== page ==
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When Even Experts Get Stumped

The Limits of Human Understanding

Yesterday, I stumbled across an interesting story out of Jerusalem. Workers on the “City of David” archaeological dig have found some bewildering V-shaped carvings in one of the excavations. The pottery found in the area looks like it might have been from around 800 BC (so, the time of the kings, possibly during the reign of Joash). But the markings may well precede that period by centuries, and may even date to the Caananite period.

But the dating aside, the markings themselves have caused quite the stir. Even seasoned archaeologists and scholars are stumped. They’re having trouble even speculating what they might have been for. (One tech blog I read was suggesting “alien sacrifice,” but somehow I don’t think that hypothesis will take off!).

And so the discussion begins. I even read one article saying that there is an effort to “crowdsource” possible explanations for this on Facebook!

At the time I found the article, I posted a link on my personal blog and wrote that we, as Christians, can draw two practical lessons from this mystery. I thought I would restate them here and elaborate a little for everyone’s benefit. The two lessons I drew were:

Archaeologists, and archaeology itself, do not have all the answers. Here, in this case, they don’t even know what questions to ask. And so seeing something like this, something that challenges our understanding and our knowledge, is a useful reminder of the limitations of human learning and science.

Our culture loves its experts. Doctors and psychologists are given TV shows and share their insights to millions. Scientists write books and their papers and arguments are used to justify government policy. Yet even the experts are fallible, and even science and technology have their limits. So it is a good and sobering reminder to us, when we see something that the experts cannot explain, that our knowledge is, really, quite limited and any human “expertise” is relative at best.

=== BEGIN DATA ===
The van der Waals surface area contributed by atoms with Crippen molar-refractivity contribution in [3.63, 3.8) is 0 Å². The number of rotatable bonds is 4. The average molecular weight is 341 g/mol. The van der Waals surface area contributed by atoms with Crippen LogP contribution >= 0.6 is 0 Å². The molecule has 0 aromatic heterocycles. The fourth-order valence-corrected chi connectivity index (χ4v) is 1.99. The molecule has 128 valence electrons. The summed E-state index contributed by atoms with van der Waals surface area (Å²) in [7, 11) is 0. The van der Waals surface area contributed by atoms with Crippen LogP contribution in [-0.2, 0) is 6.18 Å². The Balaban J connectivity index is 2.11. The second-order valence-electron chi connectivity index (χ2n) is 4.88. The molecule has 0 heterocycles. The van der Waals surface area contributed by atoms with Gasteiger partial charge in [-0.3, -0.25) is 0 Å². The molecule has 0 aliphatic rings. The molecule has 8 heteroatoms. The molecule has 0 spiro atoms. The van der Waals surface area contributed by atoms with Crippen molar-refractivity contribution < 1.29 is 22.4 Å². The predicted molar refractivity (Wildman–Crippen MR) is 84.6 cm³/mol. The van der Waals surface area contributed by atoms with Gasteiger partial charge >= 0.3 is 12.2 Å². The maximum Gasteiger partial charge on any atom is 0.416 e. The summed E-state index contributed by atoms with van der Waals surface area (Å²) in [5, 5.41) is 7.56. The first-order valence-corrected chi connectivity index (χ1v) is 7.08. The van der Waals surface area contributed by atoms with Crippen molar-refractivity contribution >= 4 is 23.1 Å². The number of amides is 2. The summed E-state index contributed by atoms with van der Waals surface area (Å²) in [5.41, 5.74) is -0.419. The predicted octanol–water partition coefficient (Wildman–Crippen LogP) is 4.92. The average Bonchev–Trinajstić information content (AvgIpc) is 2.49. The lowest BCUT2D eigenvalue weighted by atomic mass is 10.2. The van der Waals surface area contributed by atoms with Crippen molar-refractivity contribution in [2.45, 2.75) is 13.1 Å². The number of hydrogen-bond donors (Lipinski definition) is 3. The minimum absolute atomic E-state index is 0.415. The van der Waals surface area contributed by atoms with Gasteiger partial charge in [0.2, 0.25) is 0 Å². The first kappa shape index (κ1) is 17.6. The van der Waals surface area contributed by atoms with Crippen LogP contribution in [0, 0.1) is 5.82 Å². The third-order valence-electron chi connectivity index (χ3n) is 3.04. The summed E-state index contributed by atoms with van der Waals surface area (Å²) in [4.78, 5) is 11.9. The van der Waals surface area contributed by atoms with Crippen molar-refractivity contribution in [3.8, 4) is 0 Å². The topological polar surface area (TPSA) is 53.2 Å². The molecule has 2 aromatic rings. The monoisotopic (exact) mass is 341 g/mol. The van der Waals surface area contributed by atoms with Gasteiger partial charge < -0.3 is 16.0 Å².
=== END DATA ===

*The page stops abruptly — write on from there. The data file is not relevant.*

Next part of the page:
Hence, our Christian responsibility to “test everything.” Men are fallible! More than that, because an unbelieving world carries out its studies largely without reference to the Creator and Sustainer of all things, we as believers are to expect that the results of those studies are going to be tainted in various ways by sin. We can expect that the unbelieving assumptions and presuppositions of our world’s experts will blind them to some things, and distort their interpretation of the evidence at times. So, believers are not to blindly follow our world’s experts in any field. Rather, we test all things by the infallible and inerrant Word of the One who put the world together in the first place.

2. Archaeology produces evidence in need of interpretation, not just brute facts. Here, the experts are struggling even to suggest possible interpretations. The only hard “brute” fact here is that someone cut “V” shapes into rock many years ago. How? Why? When? All those questions remain to be answered through study and interpretation of the spadework.

Much damage has been done to Christianity by those who identified their interpretation of facts as being the facts themselves. Convoluted theories about the origin of the Pentateuch, or about the possible nature of the conquest of Caanan, or hypotheses about the date of the Exodus that make a mess of the biblical account have all arisen in part because of scholars who gave too much authority to one particular interpretation of archaeological evidence. After I posted the link yesterday, Margot Grinwis sent me a rather funny, but revealing, anecdote:

“An Israeli taxi driver I met in Tel Aviv said: ‘The future here is always the same...every few years we go to war. It's the past that keeps changing - every time they dig they tell a different story!’”

Why is that? Is it because what is being dug up keeps changing? No, it’s because what is dug up keeps forcing the academy to revise its interpretations of the facts.

And so we need to accept the conclusions of archaeologists with caution, and hold their interpretations with a loose hand. They may change, after all.

Again, we must test all things by the one thing that will not change: the Word of God.

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